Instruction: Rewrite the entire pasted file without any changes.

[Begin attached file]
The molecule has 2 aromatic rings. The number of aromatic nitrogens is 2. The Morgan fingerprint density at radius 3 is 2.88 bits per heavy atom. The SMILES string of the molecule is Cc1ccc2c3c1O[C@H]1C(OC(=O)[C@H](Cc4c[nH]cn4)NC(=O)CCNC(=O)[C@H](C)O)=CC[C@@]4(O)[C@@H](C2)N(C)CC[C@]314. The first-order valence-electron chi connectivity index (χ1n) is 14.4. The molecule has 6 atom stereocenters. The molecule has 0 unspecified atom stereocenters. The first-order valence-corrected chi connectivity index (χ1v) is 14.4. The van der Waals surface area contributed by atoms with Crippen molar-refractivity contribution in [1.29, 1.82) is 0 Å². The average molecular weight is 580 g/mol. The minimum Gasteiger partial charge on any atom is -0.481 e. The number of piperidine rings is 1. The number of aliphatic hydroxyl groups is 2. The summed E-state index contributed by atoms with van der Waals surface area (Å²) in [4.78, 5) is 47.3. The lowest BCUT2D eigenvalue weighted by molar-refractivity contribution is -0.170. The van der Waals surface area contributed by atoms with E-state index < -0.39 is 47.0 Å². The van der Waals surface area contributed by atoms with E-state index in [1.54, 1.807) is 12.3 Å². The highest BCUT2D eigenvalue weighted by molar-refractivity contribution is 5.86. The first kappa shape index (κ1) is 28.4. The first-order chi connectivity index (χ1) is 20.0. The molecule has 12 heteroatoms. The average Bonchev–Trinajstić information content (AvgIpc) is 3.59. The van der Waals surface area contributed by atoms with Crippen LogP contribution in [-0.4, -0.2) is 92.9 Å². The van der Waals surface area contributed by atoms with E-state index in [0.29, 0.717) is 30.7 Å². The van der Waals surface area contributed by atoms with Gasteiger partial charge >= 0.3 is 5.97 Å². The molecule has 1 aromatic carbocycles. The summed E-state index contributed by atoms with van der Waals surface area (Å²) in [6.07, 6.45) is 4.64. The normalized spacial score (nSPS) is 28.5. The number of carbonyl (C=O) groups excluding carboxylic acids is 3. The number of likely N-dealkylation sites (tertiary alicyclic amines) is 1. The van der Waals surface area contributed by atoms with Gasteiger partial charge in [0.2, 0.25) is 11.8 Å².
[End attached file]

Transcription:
The molecule has 2 aromatic rings. The number of aromatic nitrogens is 2. The Morgan fingerprint density at radius 3 is 2.88 bits per heavy atom. The SMILES string of the molecule is Cc1ccc2c3c1O[C@H]1C(OC(=O)[C@H](Cc4c[nH]cn4)NC(=O)CCNC(=O)[C@H](C)O)=CC[C@@]4(O)[C@@H](C2)N(C)CC[C@]314. The first-order valence-electron chi connectivity index (χ1n) is 14.4. The molecule has 6 atom stereocenters. The molecule has 0 unspecified atom stereocenters. The first-order valence-corrected chi connectivity index (χ1v) is 14.4. The van der Waals surface area contributed by atoms with Crippen molar-refractivity contribution in [1.29, 1.82) is 0 Å². The average molecular weight is 580 g/mol. The minimum Gasteiger partial charge on any atom is -0.481 e. The number of piperidine rings is 1. The number of aliphatic hydroxyl groups is 2. The summed E-state index contributed by atoms with van der Waals surface area (Å²) in [4.78, 5) is 47.3. The lowest BCUT2D eigenvalue weighted by molar-refractivity contribution is -0.170. The van der Waals surface area contributed by atoms with E-state index < -0.39 is 47.0 Å². The van der Waals surface area contributed by atoms with E-state index in [1.54, 1.807) is 12.3 Å². The highest BCUT2D eigenvalue weighted by molar-refractivity contribution is 5.86. The first kappa shape index (κ1) is 28.4. The first-order chi connectivity index (χ1) is 20.0. The molecule has 12 heteroatoms. The average Bonchev–Trinajstić information content (AvgIpc) is 3.59. The van der Waals surface area contributed by atoms with Crippen LogP contribution in [-0.4, -0.2) is 92.9 Å². The van der Waals surface area contributed by atoms with E-state index in [0.29, 0.717) is 30.7 Å². The van der Waals surface area contributed by atoms with Gasteiger partial charge >= 0.3 is 5.97 Å². The molecule has 1 aromatic carbocycles. The summed E-state index contributed by atoms with van der Waals surface area (Å²) in [6.07, 6.45) is 4.64. The normalized spacial score (nSPS) is 28.5. The number of carbonyl (C=O) groups excluding carboxylic acids is 3. The number of likely N-dealkylation sites (tertiary alicyclic amines) is 1. The van der Waals surface area contributed by atoms with Gasteiger partial charge in [0.2, 0.25) is 11.8 Å².